Lorain County History
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HOW ELYRIA 

BECAME THE COUNTY SEAT

According to the LCHS Ely Papers, the formation of Lorain County with Elyria as its county seat involved a lengthy process.  Less than two years after Heman Ely settled Elyria, a letter from Justin Ely dated 13 January 1819, to his brother, Heman, mentions Heman's intention of making Elyria a county seat:  "Should you succeed in making Elyria a county Town, it must add considerable I should think to the value of your situation."   Unfortunately, another letter from Justin, dated 29 January 1820, consoling Heman on the Ohio Legislature's refusal to name Elyria a "County Town" gives the results of this first attempt at forming a new county.  Once again providing brotherly encouragement, Justin, on 14 March 1820, advises Heman to sell water rights to increase Elyria's population and to construct adequate buildings to increase the possibility of Elyria becoming a county seat.  Several other letter writers confirm that Heman actively sought the formation of a new county with Elyria as the county seat between April 1820 and January 1821.  Nevertheless, by 1 February 1821, the Ohio Legislature had again refused to organize a new county.  Undaunted, Heman again applied to the Ohio Legislature for a new county late in 1821.

On 26 December 1822 the Ohio Legislature finally acted to form the new county of Lorain from parts of Cuyahoga, Medina and Huron Counties.  Jeremiah McLene, the Ohio Secretary of State, gave Nehemiah King of Ashtabula County, Jesse Ladd of Geauga County, and Edward Paine, Jr. of Geauga County, each a commission on 1 January 1823 to choose Lorain County's permanent seat of justice.  The three communities of Black River (now Lorain), Elyria, and Sheffield emerged as top contenders.  Black River had the advantage of a harbor.  Sheffield offered land at the head of navigation on the Black River.  Heman Ely, the founder of Elyria and leading proponent of establishing Lorain County, offered to donate land adjacent to the park he had given to Elyria.  In addition, he offered to donate $2000 toward the construction of a permanent courthouse, to build a jail and sheriff's residence behind the courthouse, and to build a temporary courthouse to use until the permanent structure was completed.  Significantly, Elyria was also located closer to the center of the new county.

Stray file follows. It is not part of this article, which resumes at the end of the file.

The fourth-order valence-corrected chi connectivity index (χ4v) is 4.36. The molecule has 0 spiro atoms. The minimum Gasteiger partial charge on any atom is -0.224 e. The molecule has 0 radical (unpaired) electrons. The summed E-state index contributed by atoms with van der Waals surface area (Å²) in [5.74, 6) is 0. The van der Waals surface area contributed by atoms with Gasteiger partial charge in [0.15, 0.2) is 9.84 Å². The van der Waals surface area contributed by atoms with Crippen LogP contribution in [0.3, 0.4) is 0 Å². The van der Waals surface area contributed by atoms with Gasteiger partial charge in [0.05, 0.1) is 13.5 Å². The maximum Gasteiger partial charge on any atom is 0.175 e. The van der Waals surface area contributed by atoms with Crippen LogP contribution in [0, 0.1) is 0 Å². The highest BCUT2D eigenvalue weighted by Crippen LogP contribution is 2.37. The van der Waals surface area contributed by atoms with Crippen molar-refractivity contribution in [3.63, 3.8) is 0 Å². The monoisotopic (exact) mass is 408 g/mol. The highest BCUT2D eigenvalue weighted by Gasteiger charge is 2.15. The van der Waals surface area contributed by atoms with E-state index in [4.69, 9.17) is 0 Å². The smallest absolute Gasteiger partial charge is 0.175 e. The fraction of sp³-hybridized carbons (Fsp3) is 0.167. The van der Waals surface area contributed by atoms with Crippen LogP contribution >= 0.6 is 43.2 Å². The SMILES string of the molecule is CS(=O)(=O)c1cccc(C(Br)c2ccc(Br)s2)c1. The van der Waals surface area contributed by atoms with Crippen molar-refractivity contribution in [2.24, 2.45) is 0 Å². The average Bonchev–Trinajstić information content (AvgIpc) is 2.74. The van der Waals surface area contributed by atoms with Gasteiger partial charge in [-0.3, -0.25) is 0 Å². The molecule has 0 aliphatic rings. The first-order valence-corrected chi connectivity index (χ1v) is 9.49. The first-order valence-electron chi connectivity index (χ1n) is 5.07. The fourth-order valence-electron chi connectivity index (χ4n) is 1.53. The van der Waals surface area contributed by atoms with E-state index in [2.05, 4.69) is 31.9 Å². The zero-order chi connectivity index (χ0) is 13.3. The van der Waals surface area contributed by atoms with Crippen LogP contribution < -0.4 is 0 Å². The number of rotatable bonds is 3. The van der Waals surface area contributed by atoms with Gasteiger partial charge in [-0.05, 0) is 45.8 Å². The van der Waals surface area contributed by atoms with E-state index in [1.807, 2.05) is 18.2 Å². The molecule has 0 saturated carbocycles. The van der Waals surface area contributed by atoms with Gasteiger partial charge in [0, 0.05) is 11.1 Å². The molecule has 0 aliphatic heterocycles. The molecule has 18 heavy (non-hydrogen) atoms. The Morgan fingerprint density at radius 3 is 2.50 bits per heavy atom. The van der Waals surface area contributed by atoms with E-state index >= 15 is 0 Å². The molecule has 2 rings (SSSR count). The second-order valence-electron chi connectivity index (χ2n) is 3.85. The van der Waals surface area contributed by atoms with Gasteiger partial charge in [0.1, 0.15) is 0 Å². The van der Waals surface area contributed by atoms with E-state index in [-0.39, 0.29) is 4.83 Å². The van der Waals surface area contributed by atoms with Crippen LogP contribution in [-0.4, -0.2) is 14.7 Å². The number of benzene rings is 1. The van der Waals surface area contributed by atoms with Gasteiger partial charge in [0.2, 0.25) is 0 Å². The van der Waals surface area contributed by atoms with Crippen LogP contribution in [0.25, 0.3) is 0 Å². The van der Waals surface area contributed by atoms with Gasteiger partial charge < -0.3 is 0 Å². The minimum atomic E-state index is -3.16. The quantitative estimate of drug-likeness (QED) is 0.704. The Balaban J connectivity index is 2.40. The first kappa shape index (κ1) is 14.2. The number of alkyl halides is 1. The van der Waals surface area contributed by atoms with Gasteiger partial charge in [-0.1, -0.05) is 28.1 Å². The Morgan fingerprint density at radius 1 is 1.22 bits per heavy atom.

The State Commissioners visited each community and heard each case during the first part of February 1823.  As a letter in the LCHS Ely Papers records, Heman Ely found this meeting so important that he told his wife he would be unable to meet her in Rochester, NY as she returned from a visit to her family in Massachusetts.  Finally, the State Commissioners met at Artemas Beebe's dwelling in Elyria and reported on 14 February 1823 that they had chosen Elyria.  Other LCHS Ely Papers reveal that on this same day, Edmund West signed a Declaration of Trust that when Ohio organized Lorain County he would convey land Heman Ely had given him (back on 22 February 1822) to the Lorain County commissioners.  Ebenezer Lane, on another receipt dated 14 February 1823, stated that he was given a deed between Heman Ely and Henry Brown for lots 1-2 and 6-7 to cover a bond to raise $3000 for Lorain County court buildings.

Almost a year after this decision, and five years after Heman Ely had first suggested a new county, Lorain officially began functioning as a county on 21 January 1824 with its seat of justice in Elyria, Ohio.


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